This decision forced Sandino to move his base of operation further into the mountains to an area known as San Rafeal el Norte. During his stay in this region, Sandino met and later married his wife Blanca, the daughter of a telegraphist. Throughout the rest of the year, Sandino made several proposals to surrender, but he was never given a response by the U.S. As a result of this lack of response, Sandino began to act as an authority figure in the region, some of his actions were to appoint civil authorities. Further attempts to act as a legitimate civil authority were illustrated by his renaming the city of El Jicaro after himself, Ciudad Sandino. Sandino also began to act in an offbeat manner by issuing two political manifestos. One was proclaiming that he had a mystical tie with the Indian race and the other was that he intended to shed the blood of others for the sake of his cause.
        By 1928, Sandino began to anticipate the former liberal commander José Maria Moncada's presidential victory in the upcoming elections. Upset by this, he proposed to counter this prospect. He organized a Junta in collaboration with three marginal political factions and the opportunist Nicaraguan exile Pedro J. Zepeda to take power. In this pact, establishing the Junta Sandino, he had himself declared Generalissimo, the uncontested military authority of the Republic. The legitimate presidential elections take place in December and Moncada wins the presidency as expected. Sandino immediately declared that this new government was unconstitutional and that only his peasant army was the sole source of legitimacy in the country. Sandino began to press for some bizarre changes such as the changing of the standard calendar, which started on October 4, 1912, and the beginning of resistance against U.S. troops. Sandino ordered his loyal personal representative abroad, at this time the Honduran poet Froylán Turcios, to communicate with Zepeda in Mexico. Turcios advised Sandino against the Junta project, because such actions would lead to a fratricidal war that he was not prepared to support. He also wrote the leaders of a number of European countries berating them for not supporting his cause.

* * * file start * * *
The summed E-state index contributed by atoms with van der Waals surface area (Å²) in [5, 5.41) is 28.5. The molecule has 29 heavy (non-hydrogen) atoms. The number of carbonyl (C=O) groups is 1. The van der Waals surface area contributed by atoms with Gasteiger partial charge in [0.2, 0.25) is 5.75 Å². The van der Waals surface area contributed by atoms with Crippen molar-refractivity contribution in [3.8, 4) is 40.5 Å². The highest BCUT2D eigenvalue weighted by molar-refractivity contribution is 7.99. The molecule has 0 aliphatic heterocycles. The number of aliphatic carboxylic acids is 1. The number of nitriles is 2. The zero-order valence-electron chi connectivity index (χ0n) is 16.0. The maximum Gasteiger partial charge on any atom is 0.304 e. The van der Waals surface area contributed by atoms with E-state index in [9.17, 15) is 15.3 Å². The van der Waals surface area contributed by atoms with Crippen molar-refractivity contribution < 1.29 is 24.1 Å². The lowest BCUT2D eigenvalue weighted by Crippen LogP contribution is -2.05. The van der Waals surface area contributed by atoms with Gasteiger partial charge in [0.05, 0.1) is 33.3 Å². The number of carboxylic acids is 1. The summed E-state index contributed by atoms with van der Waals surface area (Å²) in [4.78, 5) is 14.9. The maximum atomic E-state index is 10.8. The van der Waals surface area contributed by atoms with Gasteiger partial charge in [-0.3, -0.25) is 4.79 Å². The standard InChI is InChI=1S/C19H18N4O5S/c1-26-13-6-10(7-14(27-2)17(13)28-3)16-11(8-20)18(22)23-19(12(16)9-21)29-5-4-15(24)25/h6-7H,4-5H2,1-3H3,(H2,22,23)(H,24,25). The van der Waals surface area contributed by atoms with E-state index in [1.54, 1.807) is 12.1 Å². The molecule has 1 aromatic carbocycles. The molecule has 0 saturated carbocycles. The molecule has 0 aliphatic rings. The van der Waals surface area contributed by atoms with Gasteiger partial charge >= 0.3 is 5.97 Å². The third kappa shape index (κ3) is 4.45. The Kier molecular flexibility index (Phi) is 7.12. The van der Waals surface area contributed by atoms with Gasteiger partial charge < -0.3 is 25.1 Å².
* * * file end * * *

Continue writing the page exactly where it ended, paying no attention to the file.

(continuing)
Civil war in Nicaragua ensued following Sandino's actions. José Moncada sent a force of volunteers to fight Sandino in his area of operations. The fighting on occasion forced Sandino to find refuge in Mexico and Honduras. Sandino was successful in the northern region of Nicaragua only. He, however, was not able to control the populated urban areas.
        The United States completed the withdrawal of its troops in 1933. With this withdrawal and the election of Juan Bautista Sacasa as President of Nicaragua Sandino began to see part of his ideal fulfilled. The National Guard of Nicaragua was given a new commander, Anastasio Somoza. The National Guard began a successful operation against Sandino and almost encircled him. Sandino began to think about to laying down his weapons. A Sandino sympathizer, Sofonias Salvatierra, and pressure from his wife Blanca, persuaded him to sign a preliminary agreement with the Sacasa government. The agreement was that, in exchange for peace, some men who wished to stay with Sandino could do so in a commune in the Río Coco commune. These men would be formed into an auxiliary military group under the president's supervision and newly-appointed head of the National Guard, Anastasio Somoza. The National Guard was supposed to create a solid, non-political force to allow the country to grow in stability. The problem was however, that Somoza was anything but apolitical and he rapidly began to turn the National Guard to his own uses.
    In 1934, with the review of his "auxiliaries" getting ever closer, Sandino told the President that he might not lay down his weapons because he believed that the National Guard was unconstitutional. Sacasa called Sandino to Managua to speak with him and, when Sandino arrived, he publicly announced that he thought that the National Guard was unconstitutional. Sandino's talks with the President resulted in an agreement that would, among other things, reduce Somoza's power through the National protector significantly. On February 20, as Sandino returned from speaking with the President, the National Guardsmen under Somoza's command, fearing a loss of power, surrounded him and his party and executed them. The next day the National Guard raided the northern commune, destroyed it, and killed most of Sandino's men, their wives, and children.